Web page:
If you're like many Americans, you're concerned about how companies like Facebook ($NASDAQ:FB) and Amazon ($NASDAQ:AMZN) are using your data. After all, between these two tech giants, your data could tell a nefarious third party everything from who your friends are, who you like (and don't like), what brand of toilet paper you use, who you buy gifts for, and even who you're voting for in the next election.
But fear not — Facebook and Amazon have a solution: hire people to think about consumer trust 40 hours a week.
New job listing data shows that the two companies are busy hiring people to spend all of their time thinking about how they can improve the way customers trust them.
At Facebook, jobs with the term "trust" in their descriptions began picking up last fall. In August, 86 new jobs showed up on Facebook's recruiting websites with the term. On September 3, that number hit 134. And as we lead into 2020, it seems that the term "trust" is becoming a regular occurrence in Facebook job listings, with anywhere from 75-100 such listings on a daily basis.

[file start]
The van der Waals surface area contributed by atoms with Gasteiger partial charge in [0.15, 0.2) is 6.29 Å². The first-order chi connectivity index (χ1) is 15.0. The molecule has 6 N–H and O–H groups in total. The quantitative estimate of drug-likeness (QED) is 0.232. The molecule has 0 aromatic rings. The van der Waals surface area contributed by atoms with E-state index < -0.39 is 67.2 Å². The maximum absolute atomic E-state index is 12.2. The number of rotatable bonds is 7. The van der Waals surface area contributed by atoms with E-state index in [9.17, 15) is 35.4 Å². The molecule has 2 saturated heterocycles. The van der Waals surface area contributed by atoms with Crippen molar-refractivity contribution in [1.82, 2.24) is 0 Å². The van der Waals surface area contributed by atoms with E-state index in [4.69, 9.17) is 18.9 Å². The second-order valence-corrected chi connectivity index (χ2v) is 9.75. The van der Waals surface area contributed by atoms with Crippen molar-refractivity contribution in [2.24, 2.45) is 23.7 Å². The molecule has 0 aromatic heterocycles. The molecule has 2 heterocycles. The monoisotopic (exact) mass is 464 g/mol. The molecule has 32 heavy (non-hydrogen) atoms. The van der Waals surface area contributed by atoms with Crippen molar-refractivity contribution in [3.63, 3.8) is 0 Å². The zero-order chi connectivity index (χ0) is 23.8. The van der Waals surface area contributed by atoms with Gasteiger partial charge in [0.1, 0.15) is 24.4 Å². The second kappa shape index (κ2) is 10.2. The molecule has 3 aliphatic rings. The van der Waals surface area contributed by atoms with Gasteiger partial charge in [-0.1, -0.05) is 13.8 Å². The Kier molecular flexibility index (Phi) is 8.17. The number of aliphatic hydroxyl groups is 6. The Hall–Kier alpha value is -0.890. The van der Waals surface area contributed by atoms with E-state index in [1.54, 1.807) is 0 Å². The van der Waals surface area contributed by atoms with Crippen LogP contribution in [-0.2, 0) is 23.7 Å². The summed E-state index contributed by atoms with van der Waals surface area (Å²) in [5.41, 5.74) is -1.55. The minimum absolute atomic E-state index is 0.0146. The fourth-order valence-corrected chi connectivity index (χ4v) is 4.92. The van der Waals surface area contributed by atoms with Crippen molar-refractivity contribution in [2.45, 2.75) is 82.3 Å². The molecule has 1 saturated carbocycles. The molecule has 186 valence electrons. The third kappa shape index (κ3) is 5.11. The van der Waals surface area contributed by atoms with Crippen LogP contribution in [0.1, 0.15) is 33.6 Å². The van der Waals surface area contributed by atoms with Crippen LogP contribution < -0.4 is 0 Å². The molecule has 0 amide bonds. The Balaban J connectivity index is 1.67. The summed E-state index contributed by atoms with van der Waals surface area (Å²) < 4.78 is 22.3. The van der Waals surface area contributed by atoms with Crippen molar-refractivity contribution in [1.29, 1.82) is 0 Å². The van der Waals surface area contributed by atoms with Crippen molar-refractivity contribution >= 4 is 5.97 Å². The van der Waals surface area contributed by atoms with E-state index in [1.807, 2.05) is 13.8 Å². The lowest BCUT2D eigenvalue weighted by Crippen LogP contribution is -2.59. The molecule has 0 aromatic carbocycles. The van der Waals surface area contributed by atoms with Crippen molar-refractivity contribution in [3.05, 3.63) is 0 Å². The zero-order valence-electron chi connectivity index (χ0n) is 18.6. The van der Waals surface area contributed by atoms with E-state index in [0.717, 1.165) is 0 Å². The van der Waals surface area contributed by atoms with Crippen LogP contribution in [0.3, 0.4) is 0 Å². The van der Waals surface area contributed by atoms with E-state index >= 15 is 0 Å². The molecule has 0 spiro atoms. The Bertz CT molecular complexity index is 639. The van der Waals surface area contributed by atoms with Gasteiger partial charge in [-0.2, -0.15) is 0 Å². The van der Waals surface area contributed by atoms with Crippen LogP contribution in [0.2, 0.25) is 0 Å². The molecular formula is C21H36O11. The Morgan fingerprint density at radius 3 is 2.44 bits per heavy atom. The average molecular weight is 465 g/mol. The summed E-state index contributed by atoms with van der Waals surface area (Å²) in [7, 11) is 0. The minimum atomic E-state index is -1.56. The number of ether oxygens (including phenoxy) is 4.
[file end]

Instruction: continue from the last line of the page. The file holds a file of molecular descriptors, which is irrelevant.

The uptick is more gradual and numerous over at Amazon, which, at any time, has more than 30,000 job listings on its recruiting websites for its various business units. As of this week, nearly 300 job descriptions contain the keyword "trust". Just last year, that number was 118.
While the job listings seem to suggest that the two tech giants are showing concern about how they are trusted by customers, these job listings may serve another purpose in assuring potential applicants that the company they may be considering working for can be trusted. In other words, the keywords appearing in job descriptions are just as likely there in order to attract talent and may have nothing to do with any strategic changes in the ways Amazon and Facebook are responding to consumer concern.
The answer is likely a bit of both. For instance, Amazon has been hiring for "Risk Managers, Alexa Trust" who will be charged with the unenviable task to "identify, assess, mitigate, and monitor risks that affect customer privacy and security".
Over at Facebook, a new job listing for a "Risk Analyst, Trust and Safety" in Austin or Menlo Park is looking for people who can keep an eye on "how fraud is proliferating on the WhatsApp Payments platform."
About the Data:
Thinknum tracks companies using the information they post online - jobs, social and web traffic, product sales and app ratings - and creates data sets that measure factors like hiring, revenue and foot traffic. Data sets may not be fully comprehensive (they only account for what is available on the web), but they can be used to gauge performance factors like staffing and sales.